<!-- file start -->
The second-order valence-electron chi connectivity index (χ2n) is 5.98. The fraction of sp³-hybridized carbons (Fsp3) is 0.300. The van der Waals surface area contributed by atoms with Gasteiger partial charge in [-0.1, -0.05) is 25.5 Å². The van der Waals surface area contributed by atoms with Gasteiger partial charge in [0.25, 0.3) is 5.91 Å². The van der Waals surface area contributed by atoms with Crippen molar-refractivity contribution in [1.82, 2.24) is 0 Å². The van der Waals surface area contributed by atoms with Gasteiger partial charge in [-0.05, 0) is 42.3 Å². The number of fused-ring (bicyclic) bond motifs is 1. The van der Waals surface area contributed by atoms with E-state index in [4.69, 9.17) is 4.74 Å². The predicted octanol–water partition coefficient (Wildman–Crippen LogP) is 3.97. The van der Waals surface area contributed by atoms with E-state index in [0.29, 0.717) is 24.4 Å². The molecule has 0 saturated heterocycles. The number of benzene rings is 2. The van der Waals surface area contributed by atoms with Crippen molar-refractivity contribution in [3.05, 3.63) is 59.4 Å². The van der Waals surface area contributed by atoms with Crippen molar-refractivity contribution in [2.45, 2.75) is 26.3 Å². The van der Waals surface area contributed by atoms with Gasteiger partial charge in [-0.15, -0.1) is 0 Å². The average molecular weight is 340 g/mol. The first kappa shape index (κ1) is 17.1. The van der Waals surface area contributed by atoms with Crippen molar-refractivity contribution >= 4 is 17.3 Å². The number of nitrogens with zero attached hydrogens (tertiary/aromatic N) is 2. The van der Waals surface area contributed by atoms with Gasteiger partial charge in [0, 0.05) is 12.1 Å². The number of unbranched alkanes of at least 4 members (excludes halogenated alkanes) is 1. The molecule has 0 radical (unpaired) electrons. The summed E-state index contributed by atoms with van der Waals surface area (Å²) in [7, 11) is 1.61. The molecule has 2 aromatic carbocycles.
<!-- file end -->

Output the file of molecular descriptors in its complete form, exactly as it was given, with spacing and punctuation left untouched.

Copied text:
The second-order valence-electron chi connectivity index (χ2n) is 5.98. The fraction of sp³-hybridized carbons (Fsp3) is 0.300. The van der Waals surface area contributed by atoms with Gasteiger partial charge in [-0.1, -0.05) is 25.5 Å². The van der Waals surface area contributed by atoms with Gasteiger partial charge in [0.25, 0.3) is 5.91 Å². The van der Waals surface area contributed by atoms with Crippen molar-refractivity contribution in [1.82, 2.24) is 0 Å². The van der Waals surface area contributed by atoms with Gasteiger partial charge in [-0.05, 0) is 42.3 Å². The number of fused-ring (bicyclic) bond motifs is 1. The van der Waals surface area contributed by atoms with E-state index in [4.69, 9.17) is 4.74 Å². The predicted octanol–water partition coefficient (Wildman–Crippen LogP) is 3.97. The van der Waals surface area contributed by atoms with E-state index in [0.29, 0.717) is 24.4 Å². The molecule has 0 saturated heterocycles. The number of benzene rings is 2. The van der Waals surface area contributed by atoms with Crippen molar-refractivity contribution in [3.05, 3.63) is 59.4 Å². The van der Waals surface area contributed by atoms with Crippen molar-refractivity contribution in [2.45, 2.75) is 26.3 Å². The van der Waals surface area contributed by atoms with Gasteiger partial charge in [-0.15, -0.1) is 0 Å². The average molecular weight is 340 g/mol. The first kappa shape index (κ1) is 17.1. The van der Waals surface area contributed by atoms with Crippen molar-refractivity contribution >= 4 is 17.3 Å². The number of nitrogens with zero attached hydrogens (tertiary/aromatic N) is 2. The van der Waals surface area contributed by atoms with Gasteiger partial charge in [0, 0.05) is 12.1 Å². The number of unbranched alkanes of at least 4 members (excludes halogenated alkanes) is 1. The molecule has 0 radical (unpaired) electrons. The summed E-state index contributed by atoms with van der Waals surface area (Å²) in [7, 11) is 1.61. The molecule has 2 aromatic carbocycles.